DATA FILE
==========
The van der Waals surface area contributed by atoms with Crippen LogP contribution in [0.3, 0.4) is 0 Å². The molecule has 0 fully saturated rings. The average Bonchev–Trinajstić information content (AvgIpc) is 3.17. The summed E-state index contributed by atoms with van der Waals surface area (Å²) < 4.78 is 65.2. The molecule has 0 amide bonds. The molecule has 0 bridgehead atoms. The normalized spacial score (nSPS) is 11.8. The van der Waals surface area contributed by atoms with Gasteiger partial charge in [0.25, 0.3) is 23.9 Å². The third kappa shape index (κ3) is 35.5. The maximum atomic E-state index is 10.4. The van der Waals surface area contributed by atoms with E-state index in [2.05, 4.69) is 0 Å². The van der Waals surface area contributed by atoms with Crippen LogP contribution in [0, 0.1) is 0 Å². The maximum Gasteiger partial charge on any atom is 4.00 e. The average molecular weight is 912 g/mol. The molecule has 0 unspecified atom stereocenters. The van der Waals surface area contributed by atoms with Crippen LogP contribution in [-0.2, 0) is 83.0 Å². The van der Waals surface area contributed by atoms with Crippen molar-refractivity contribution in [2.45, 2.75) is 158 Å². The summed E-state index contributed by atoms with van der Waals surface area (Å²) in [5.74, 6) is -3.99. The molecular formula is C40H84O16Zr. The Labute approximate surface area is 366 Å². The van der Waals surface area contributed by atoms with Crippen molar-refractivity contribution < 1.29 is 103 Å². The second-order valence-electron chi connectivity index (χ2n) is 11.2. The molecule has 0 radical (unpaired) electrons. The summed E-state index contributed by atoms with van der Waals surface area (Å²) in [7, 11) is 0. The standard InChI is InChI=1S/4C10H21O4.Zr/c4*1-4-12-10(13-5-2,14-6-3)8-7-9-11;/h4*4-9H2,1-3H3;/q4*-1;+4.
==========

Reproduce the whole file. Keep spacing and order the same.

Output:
The van der Waals surface area contributed by atoms with Crippen LogP contribution in [0.3, 0.4) is 0 Å². The molecule has 0 fully saturated rings. The average Bonchev–Trinajstić information content (AvgIpc) is 3.17. The summed E-state index contributed by atoms with van der Waals surface area (Å²) < 4.78 is 65.2. The molecule has 0 amide bonds. The molecule has 0 bridgehead atoms. The normalized spacial score (nSPS) is 11.8. The van der Waals surface area contributed by atoms with Gasteiger partial charge in [0.25, 0.3) is 23.9 Å². The third kappa shape index (κ3) is 35.5. The maximum atomic E-state index is 10.4. The van der Waals surface area contributed by atoms with E-state index in [2.05, 4.69) is 0 Å². The van der Waals surface area contributed by atoms with Crippen LogP contribution in [0, 0.1) is 0 Å². The maximum Gasteiger partial charge on any atom is 4.00 e. The average molecular weight is 912 g/mol. The molecule has 0 unspecified atom stereocenters. The van der Waals surface area contributed by atoms with Crippen LogP contribution in [-0.2, 0) is 83.0 Å². The van der Waals surface area contributed by atoms with Crippen molar-refractivity contribution in [2.45, 2.75) is 158 Å². The summed E-state index contributed by atoms with van der Waals surface area (Å²) in [5.74, 6) is -3.99. The molecular formula is C40H84O16Zr. The Labute approximate surface area is 366 Å². The van der Waals surface area contributed by atoms with Crippen molar-refractivity contribution < 1.29 is 103 Å². The second-order valence-electron chi connectivity index (χ2n) is 11.2. The molecule has 0 radical (unpaired) electrons. The summed E-state index contributed by atoms with van der Waals surface area (Å²) in [7, 11) is 0. The standard InChI is InChI=1S/4C10H21O4.Zr/c4*1-4-12-10(13-5-2,14-6-3)8-7-9-11;/h4*4-9H2,1-3H3;/q4*-1;+4.